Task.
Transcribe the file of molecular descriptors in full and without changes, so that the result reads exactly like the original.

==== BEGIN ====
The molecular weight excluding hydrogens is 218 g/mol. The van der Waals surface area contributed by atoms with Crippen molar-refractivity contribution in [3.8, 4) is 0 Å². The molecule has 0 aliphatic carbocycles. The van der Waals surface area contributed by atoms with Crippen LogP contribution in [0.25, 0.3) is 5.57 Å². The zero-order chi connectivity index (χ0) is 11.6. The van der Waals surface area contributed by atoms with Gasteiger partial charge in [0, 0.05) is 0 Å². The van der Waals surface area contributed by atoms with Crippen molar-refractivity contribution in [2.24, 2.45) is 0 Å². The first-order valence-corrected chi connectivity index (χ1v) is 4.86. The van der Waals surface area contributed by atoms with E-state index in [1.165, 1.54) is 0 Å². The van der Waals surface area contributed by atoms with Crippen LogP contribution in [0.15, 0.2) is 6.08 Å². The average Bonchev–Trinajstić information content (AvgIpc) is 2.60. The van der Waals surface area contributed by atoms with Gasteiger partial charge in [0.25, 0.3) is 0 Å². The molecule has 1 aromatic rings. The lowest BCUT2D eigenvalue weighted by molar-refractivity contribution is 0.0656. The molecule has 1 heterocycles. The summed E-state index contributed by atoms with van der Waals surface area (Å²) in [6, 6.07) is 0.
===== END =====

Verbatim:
The molecular weight excluding hydrogens is 218 g/mol. The van der Waals surface area contributed by atoms with Crippen molar-refractivity contribution in [3.8, 4) is 0 Å². The molecule has 0 aliphatic carbocycles. The van der Waals surface area contributed by atoms with Crippen LogP contribution in [0.25, 0.3) is 5.57 Å². The zero-order chi connectivity index (χ0) is 11.6. The van der Waals surface area contributed by atoms with Gasteiger partial charge in [0, 0.05) is 0 Å². The van der Waals surface area contributed by atoms with Crippen molar-refractivity contribution in [2.24, 2.45) is 0 Å². The first-order valence-corrected chi connectivity index (χ1v) is 4.86. The van der Waals surface area contributed by atoms with E-state index in [1.165, 1.54) is 0 Å². The van der Waals surface area contributed by atoms with Crippen LogP contribution in [0.15, 0.2) is 6.08 Å². The average Bonchev–Trinajstić information content (AvgIpc) is 2.60. The van der Waals surface area contributed by atoms with Gasteiger partial charge in [0.25, 0.3) is 0 Å². The molecule has 1 aromatic rings. The lowest BCUT2D eigenvalue weighted by molar-refractivity contribution is 0.0656. The molecule has 1 heterocycles. The summed E-state index contributed by atoms with van der Waals surface area (Å²) in [6, 6.07) is 0.